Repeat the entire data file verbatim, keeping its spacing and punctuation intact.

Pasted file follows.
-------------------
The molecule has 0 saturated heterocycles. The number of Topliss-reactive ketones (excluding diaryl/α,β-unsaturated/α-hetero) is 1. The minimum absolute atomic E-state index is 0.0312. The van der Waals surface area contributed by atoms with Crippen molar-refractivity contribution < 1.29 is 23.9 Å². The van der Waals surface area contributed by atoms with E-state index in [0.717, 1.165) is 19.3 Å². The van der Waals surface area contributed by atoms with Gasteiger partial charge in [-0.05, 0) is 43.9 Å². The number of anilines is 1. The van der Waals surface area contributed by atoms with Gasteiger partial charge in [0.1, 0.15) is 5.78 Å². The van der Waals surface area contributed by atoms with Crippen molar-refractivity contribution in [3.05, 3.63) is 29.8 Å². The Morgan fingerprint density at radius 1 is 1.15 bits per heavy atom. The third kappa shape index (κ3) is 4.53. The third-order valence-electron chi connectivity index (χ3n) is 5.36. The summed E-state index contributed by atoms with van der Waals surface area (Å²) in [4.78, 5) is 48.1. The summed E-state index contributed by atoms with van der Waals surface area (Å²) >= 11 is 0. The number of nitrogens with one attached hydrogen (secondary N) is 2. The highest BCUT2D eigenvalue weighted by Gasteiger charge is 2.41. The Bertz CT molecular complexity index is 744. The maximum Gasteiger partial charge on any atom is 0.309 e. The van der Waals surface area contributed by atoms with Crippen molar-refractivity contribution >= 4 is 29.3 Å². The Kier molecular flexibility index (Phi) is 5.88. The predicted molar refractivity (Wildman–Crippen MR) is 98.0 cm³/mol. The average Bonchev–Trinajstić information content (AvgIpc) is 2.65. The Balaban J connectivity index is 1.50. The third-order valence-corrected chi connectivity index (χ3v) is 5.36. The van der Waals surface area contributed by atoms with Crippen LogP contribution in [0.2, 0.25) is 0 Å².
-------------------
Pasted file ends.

The molecule has 0 saturated heterocycles. The number of Topliss-reactive ketones (excluding diaryl/α,β-unsaturated/α-hetero) is 1. The minimum absolute atomic E-state index is 0.0312. The van der Waals surface area contributed by atoms with Crippen molar-refractivity contribution < 1.29 is 23.9 Å². The van der Waals surface area contributed by atoms with E-state index in [0.717, 1.165) is 19.3 Å². The van der Waals surface area contributed by atoms with Gasteiger partial charge in [-0.05, 0) is 43.9 Å². The number of anilines is 1. The van der Waals surface area contributed by atoms with Gasteiger partial charge in [0.1, 0.15) is 5.78 Å². The van der Waals surface area contributed by atoms with Crippen molar-refractivity contribution in [3.05, 3.63) is 29.8 Å². The Morgan fingerprint density at radius 1 is 1.15 bits per heavy atom. The third kappa shape index (κ3) is 4.53. The third-order valence-electron chi connectivity index (χ3n) is 5.36. The summed E-state index contributed by atoms with van der Waals surface area (Å²) in [4.78, 5) is 48.1. The summed E-state index contributed by atoms with van der Waals surface area (Å²) >= 11 is 0. The number of nitrogens with one attached hydrogen (secondary N) is 2. The highest BCUT2D eigenvalue weighted by Gasteiger charge is 2.41. The Bertz CT molecular complexity index is 744. The maximum Gasteiger partial charge on any atom is 0.309 e. The van der Waals surface area contributed by atoms with Crippen molar-refractivity contribution >= 4 is 29.3 Å². The Kier molecular flexibility index (Phi) is 5.88. The predicted molar refractivity (Wildman–Crippen MR) is 98.0 cm³/mol. The average Bonchev–Trinajstić information content (AvgIpc) is 2.65. The Balaban J connectivity index is 1.50. The third-order valence-corrected chi connectivity index (χ3v) is 5.36. The van der Waals surface area contributed by atoms with Crippen LogP contribution in [0.2, 0.25) is 0 Å².